By Lindsay Toler
By Chad Garrison
By Allison Babka
By Lindsay Toler
By Jake Rossen
By Lindsay Toler
By Kelsey McClure
By Lindsay Toler
BOB AND WEAVE
I enjoyed your in-depth story on Beatle Bob and can attest to the dark side of the St. Louis icon ("Something in the Way He Moves," RFT, March 22). For 10 years, I published the local Spotlight music magazine. Around 1995, I learned that some guy was calling nightclubs, saying he was me. The imposter would ask if he could get a writer on the guest list. Beatle Bob just happened to always be tagging along with the "writer."
It became obvious who the culprit was. And he wasn't even using a publication that was defunct (as he now does with Night Times and Jet Lag). At the time, I was still very much in business, and my reputation was being affected. I was pissed.
I eventually confronted Bob while in Memphis during a music festival. I approached him at a happy-hour party held in the cafe next to Sun Studios. He denied any knowledge or involvement in the hoax. I didn't believe him for a second and was further frustrated at the idea of being taken advantage of.
Fifteen minutes later, a small group of us gathered in the cramped Sun Studios to hear a killer blues band play live. Not more than a minute into the first song, the Bobster started doing his trademark groove thing. I had to smile as I realized the absurdity of it all: Beatle Bob dancing in the same room where, 40 years earlier, Elvis recorded his first songs.
My frustration quickly melted away. I soon realized that if we're going to enjoy the benefits of rich, one-of-a-kind characters like Beatle Bob, we must also learn to accept the faults that go along with their quirkiness.
After all, Beatle Bob has always been friendly to me in public and spoke highly of my efforts to promote local music. When I organized the old annual Regional Music Showcase conferences, he eagerly promoted and participated in the event's Beatle Bob dance competition. In a way, I suppose I used him as much as he used me.
Sure, he may be deceitful, mysterious and overly obsessed with seeing every show, but just think how dull the music would be without him.
Dance on, Beatle Bob!
Way to go, RFT, for giving props to Beatle Bob, a movin', groovin', dancin' machine of love. I feel honored to have had the opportunity to shake my moneymaker alongside this man on many a St. Louis dance floor. Whether it's blues, reggae, country or rock & roll, Bob is always front and center, in the mix and a half-beat off. He is truly a sight to behold! I love that "dancin' man and can't imagine not seeing his face, or moves, on the local music scene. Bob is a living example of the adage "Free your mind and your ass will follow."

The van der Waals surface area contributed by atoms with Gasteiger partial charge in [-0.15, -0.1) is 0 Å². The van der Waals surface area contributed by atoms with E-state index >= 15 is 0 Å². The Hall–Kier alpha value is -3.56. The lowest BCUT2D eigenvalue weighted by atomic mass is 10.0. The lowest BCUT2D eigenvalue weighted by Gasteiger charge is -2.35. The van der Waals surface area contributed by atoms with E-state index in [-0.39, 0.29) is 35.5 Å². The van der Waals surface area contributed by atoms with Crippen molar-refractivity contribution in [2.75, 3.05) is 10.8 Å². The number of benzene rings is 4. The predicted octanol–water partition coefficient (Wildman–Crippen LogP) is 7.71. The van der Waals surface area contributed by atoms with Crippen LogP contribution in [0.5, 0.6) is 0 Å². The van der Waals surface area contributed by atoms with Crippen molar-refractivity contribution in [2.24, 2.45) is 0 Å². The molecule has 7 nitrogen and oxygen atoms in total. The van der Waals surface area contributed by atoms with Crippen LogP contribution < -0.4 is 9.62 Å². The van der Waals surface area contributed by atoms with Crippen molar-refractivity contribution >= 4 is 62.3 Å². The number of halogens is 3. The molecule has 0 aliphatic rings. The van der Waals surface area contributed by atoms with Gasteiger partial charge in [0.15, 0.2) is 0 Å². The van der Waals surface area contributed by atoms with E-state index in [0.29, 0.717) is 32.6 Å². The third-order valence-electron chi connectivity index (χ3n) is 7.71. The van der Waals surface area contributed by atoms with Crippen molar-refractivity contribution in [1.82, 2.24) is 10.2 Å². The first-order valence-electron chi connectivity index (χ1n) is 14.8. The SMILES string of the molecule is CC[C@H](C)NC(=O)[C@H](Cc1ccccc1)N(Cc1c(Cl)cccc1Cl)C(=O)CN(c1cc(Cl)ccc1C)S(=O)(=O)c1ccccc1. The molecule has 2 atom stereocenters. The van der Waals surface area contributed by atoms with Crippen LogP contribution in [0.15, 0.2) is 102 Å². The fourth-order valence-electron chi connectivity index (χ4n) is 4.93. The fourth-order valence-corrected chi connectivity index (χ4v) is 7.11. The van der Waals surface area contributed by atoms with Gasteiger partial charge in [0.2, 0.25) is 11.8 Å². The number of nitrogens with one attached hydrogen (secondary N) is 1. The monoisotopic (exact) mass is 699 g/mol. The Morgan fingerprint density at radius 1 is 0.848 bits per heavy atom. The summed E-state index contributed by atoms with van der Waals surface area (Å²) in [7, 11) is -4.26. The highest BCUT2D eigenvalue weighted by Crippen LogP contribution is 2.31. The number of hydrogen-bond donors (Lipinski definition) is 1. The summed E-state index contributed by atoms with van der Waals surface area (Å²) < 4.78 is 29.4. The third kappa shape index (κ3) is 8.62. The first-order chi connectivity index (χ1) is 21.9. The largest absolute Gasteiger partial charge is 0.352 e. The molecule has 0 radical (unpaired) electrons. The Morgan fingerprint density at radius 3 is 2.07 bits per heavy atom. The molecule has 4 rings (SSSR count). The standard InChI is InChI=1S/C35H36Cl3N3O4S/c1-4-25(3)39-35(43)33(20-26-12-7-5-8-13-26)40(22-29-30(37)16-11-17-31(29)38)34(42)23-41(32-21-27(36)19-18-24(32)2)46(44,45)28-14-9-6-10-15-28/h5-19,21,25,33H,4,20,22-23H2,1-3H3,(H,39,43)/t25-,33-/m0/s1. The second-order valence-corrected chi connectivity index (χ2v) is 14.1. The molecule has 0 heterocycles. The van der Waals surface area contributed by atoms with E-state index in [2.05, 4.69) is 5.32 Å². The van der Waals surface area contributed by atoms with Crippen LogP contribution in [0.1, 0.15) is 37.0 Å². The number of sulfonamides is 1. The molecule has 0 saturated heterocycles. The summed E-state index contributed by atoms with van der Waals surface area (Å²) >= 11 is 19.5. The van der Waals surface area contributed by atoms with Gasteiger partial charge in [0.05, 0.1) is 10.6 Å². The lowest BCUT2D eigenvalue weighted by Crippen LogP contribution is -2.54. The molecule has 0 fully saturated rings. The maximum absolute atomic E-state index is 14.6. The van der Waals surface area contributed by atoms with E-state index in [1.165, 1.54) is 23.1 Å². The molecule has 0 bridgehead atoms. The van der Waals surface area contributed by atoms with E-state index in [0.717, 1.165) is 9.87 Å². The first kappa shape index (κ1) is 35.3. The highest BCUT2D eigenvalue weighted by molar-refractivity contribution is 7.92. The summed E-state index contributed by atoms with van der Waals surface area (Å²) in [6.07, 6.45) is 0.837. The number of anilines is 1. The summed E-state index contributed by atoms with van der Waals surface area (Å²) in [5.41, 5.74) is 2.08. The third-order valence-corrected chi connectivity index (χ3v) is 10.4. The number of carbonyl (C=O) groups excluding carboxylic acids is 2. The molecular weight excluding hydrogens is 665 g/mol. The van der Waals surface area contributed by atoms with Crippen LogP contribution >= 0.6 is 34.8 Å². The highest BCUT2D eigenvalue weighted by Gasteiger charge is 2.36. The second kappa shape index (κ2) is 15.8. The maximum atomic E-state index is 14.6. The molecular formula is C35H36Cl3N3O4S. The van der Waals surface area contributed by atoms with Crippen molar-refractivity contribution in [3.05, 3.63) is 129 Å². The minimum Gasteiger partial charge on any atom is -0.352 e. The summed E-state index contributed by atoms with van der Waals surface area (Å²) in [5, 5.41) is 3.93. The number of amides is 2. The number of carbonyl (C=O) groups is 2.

Always cordial, damn glad to see ya and ready with a sweaty hug, Beatle Bob is one of St. Louis' most visible ambassadors of music and should be considered for a star on the Delmar Loop Walk of Fame.
If you ask me, what makes this modern life so banal is the ubiquitous absence of mystery. Thanks to the industry of celebrity tell-all, it seems there's nothing these days we do not know. We are subjected, moment to moment, to the minutiae of celebrity preferences and peccadilloes, from Jennifer's favorite position and the size and shape of Puffy's little puffy to Sting's Tantric frequency, intensity and duration. Presidential and congressional escapades have been itemized. And who doesn't know who's had what implanted, enhanced, lifted and lipo-sucked? Or which ex-senator needs the little blue pill, and why? As a culture, we're outing ourselves in such numbers that we have to elbow our way through the crowd to get our 15 minutes of fame. It's damned depressing.
So let me be, if not the first, then the most emphatic to say: Leave Beatle Bob alone! Isn't it refreshing not to know where he lives or how he makes a buck? Don't you admire his impenetrable mystique? The details are his business, and if he isn't willing to share them with the RFT and St. Louis' populace, the enigma a.k.a. Beatle Bob has the right to just say, "Thanks, but no thanks."
As for me, I'm eager not to know.
Having just finished reading your article on the Juvenile Transitional Center ("Lost and Found," RFT, March 22), I felt compelled to write. I applaud The Riverfront Times for bringing this worthy endeavor to public attention. There are too many unsung heroes in this world. It is refreshing to see praise given where it so rightfully belongs. I would like to thank Stuart Marcus and Tim Carl for their perseverance and their commitment to "the project." Having a personal background as a teacher of children with behavioral disorders, I share a keen awareness of the help these children need. They not only require special help but also deserve to receive it close to home. It is the responsibility of the community to allow each child the benefits needed to become productive members of our society.